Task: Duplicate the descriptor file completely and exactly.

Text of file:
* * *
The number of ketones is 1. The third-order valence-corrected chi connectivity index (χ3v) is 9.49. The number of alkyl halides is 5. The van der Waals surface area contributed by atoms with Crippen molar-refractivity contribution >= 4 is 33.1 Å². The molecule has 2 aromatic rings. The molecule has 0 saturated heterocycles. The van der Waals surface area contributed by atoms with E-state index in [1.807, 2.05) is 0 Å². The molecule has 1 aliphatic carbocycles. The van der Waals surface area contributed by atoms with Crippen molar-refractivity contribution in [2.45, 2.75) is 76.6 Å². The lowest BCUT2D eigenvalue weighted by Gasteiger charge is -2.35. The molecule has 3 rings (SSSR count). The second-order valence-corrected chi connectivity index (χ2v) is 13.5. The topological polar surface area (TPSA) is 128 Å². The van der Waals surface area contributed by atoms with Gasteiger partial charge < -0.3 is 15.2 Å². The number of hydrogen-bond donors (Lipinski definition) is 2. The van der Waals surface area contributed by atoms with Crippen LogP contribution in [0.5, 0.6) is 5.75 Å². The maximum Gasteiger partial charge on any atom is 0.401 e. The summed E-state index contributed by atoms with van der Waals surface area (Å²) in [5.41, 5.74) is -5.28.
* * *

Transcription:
The number of ketones is 1. The third-order valence-corrected chi connectivity index (χ3v) is 9.49. The number of alkyl halides is 5. The van der Waals surface area contributed by atoms with Crippen molar-refractivity contribution >= 4 is 33.1 Å². The molecule has 2 aromatic rings. The molecule has 0 saturated heterocycles. The van der Waals surface area contributed by atoms with E-state index in [1.807, 2.05) is 0 Å². The molecule has 1 aliphatic carbocycles. The van der Waals surface area contributed by atoms with Crippen molar-refractivity contribution in [2.45, 2.75) is 76.6 Å². The lowest BCUT2D eigenvalue weighted by Gasteiger charge is -2.35. The molecule has 3 rings (SSSR count). The second-order valence-corrected chi connectivity index (χ2v) is 13.5. The topological polar surface area (TPSA) is 128 Å². The van der Waals surface area contributed by atoms with Gasteiger partial charge < -0.3 is 15.2 Å². The number of hydrogen-bond donors (Lipinski definition) is 2. The van der Waals surface area contributed by atoms with Crippen LogP contribution in [0.5, 0.6) is 5.75 Å². The maximum Gasteiger partial charge on any atom is 0.401 e. The summed E-state index contributed by atoms with van der Waals surface area (Å²) in [5.41, 5.74) is -5.28.